So, seems to be a lot of praise I got left for Goodbye Rock N Roll – but one thing, and I said it before with the words of Robert K. Oermann, has to be mentioned again. It is true, that all songs are great and that they show the enormous talent of Derek’s songwriting, but one goal they cannot achieve: to create a cohesive album with a clear concept. It feels like Derek wrote those songs, one by one, not so much thinking about the result as a whole but more of a loose collection of tunes. This debut easily could be a best-of where “every track is a single” – and herein lies the reason for the one and only serious weak point. - Common Folk Meadow


Goodbye Rock N Roll LP



Derek Hoke has said goodbye to rock n roll. Kind of. At least thats what he sings in the opening lines of his new solo debut album, Goodbye Rock N Roll. But Derek, what oh what, did rock n roll ever do to you to make you leave her so? The story might end on the streets of Nashville for now, but his love affair with music, even his erstwhile love rock n roll, began long ago amongst the South Carolina country side and Hee-Haw reruns on Sunday evenings.

Born in Brunswick Georgia - a self taught guitarist, composer, singer, and loner - Derek's first love was the theatrics of KISS, but not until his Grandfather planted the country music seed in his brain by playing it constantly while he was young. Not your dad's country, your granddad's country. The REAL country.

After one listen to Goodbye Rock N Roll, it is apparent young Derek was listening. Like most in his line of work, Derek has moved around. While growing up in Florence South Carolina, his parents divorced when he was 6. He cut his teeth playing guitar in bars around the state, moved to Greenville North Carolina when he was 18, worked in record shops and movie theaters, immersing himself in art and music.

After a few years and visit to Nashville Tennessee to see the likes of Steve Earle, Lucinda Williams, and Los Straightjackets, Hoke decided to move to Nashville. He slept on floors in crowded houses, played around town in almost every venue that would have him, went on tour working for Ricky Skaggs for 3 years and saw almost every state in the union. While these all seem to sideline Derek on his way to becoming the artist he is these days, they were clearly important on his body of work and sound. He is a man that embodies his experience, both with his constant relationship with music and his travels in life.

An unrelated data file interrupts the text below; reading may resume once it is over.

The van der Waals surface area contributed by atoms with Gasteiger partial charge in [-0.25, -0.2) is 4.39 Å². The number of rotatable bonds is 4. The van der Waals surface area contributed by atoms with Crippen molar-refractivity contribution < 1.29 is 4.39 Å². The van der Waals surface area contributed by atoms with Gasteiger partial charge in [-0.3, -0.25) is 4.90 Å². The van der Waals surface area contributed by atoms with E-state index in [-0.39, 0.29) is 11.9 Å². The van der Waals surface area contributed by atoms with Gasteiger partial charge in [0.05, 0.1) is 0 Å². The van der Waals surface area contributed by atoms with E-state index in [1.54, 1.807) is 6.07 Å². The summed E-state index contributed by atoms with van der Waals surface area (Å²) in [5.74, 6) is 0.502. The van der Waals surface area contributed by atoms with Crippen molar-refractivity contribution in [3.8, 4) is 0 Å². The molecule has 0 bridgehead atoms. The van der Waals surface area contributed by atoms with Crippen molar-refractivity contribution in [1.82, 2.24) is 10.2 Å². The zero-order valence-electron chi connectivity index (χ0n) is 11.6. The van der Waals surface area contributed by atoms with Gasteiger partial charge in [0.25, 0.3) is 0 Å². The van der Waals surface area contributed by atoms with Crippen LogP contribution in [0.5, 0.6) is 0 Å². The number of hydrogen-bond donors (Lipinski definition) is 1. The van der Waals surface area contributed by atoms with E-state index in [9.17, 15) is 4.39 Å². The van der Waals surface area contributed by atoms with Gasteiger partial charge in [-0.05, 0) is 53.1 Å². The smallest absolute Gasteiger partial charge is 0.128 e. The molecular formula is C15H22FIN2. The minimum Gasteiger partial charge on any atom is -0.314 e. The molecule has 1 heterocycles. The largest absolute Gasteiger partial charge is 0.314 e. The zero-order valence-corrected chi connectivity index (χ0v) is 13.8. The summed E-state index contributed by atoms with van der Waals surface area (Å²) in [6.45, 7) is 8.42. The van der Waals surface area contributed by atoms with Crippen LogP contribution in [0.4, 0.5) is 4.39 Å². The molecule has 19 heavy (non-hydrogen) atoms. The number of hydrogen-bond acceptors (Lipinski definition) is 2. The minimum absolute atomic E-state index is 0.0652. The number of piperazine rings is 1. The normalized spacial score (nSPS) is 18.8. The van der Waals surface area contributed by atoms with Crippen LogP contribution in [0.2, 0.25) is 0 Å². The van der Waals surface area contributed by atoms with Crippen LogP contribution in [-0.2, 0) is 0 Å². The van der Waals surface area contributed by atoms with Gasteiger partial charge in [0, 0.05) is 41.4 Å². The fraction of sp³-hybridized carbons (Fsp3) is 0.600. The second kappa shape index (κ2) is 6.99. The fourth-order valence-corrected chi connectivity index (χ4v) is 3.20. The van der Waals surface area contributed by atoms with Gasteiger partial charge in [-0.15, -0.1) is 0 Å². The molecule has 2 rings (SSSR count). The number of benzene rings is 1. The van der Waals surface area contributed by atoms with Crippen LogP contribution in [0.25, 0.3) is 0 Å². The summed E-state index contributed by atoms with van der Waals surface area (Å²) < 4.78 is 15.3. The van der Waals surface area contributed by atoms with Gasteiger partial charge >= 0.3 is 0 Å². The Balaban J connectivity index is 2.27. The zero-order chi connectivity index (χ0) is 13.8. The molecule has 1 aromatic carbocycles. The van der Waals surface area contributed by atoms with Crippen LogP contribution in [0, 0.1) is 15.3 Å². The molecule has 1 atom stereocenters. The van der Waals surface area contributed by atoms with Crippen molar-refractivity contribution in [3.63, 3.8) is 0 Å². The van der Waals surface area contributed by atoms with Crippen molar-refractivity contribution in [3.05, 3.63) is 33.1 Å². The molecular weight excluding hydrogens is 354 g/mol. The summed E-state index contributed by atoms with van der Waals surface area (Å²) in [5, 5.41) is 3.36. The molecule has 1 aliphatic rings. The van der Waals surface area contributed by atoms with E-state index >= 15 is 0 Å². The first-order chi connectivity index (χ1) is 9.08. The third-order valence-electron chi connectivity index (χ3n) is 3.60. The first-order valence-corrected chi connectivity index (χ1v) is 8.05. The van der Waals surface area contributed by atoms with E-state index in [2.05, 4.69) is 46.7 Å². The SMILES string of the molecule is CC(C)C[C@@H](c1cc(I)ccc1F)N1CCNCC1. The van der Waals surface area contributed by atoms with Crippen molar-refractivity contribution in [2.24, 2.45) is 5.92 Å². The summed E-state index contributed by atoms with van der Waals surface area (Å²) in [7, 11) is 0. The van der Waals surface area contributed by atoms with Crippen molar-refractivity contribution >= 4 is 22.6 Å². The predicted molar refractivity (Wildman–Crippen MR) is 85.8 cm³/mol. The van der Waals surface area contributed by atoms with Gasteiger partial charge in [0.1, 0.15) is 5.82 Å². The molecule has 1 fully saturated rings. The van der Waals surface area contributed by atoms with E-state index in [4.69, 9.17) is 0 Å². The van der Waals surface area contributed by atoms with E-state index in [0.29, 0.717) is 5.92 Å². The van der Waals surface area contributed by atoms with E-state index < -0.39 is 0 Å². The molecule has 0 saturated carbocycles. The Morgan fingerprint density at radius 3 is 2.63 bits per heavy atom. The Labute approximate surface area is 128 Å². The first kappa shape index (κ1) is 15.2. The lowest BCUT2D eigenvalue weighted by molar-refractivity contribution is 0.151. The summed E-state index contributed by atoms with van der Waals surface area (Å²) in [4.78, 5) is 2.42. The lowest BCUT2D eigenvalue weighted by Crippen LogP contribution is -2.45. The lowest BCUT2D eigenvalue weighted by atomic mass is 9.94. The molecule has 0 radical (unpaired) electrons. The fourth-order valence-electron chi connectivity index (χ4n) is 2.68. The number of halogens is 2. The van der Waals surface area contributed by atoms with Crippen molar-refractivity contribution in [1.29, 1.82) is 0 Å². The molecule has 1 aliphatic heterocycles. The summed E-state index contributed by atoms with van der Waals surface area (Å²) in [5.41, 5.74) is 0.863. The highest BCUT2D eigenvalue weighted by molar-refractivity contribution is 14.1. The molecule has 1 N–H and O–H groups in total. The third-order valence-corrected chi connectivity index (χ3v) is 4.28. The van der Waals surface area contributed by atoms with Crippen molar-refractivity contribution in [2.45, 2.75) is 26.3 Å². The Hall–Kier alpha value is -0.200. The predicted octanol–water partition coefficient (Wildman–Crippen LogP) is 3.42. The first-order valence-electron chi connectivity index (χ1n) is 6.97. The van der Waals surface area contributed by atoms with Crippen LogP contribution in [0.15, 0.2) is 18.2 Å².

Now at home in Nashville, Derek started recording what would be Goodbye Rock N Roll in the winter of 2008 with producer Dexter Green. It was time to capture his sound and that's exactly what he did. The result is a "throw-back " record with a modern flair. No Nudie Suits required here. Sit back, sip a drink, and the sounds take the listener to a river honky tonk somewhere in the American south.

"The Finer Things" is a standout dance number where the singer explains he "just wants the finer things in life", such as "a 3-legged dog, a beat up truck ... a 2-dollar suit, a longneck bottle ... a mean ol' woman I can call my wife"..... naturally Derek. We feel you. "Where'd You Sleep Last Night" is another polished mover. A song that gets you singing along like you've heard it a thousand times. The best part is, you HAVEN'T. This is where Hoke excels over and over again, with great melodies and rhythms so familiar you assume they might be covers.

Well, guess what, they're not, they just feel classic. "Patsy Cline's 'Walking After Midnight' was a constant inspiration," says Hoke about the album's inspiration. "I want to write songs like THAT." Not good times all the time, "End of The River" finds Derek recalling his hometown, and trying to find himself amongst his early memories.

Any which way you cut it up, Derek Hoke might have travelled a long road, but he is just getting started. In the bluegrass world, they introduce every player in the band and their home town. Well, keeping with the simple traditions he seems to admire and capture so well, ladies and gentleman, I give you Derek Hoke. From Nashville Tennessee. Of Music City he says "It took me a long time to get here ... this IS my home."

Come to think of it, after spending an evening with this record, I don't miss little ol' rock n roll at all.

Goodbye Rock N Roll is available from Electric Western Records.

Electric Western Records
P.O. Box 60202
Nashville, TN 37206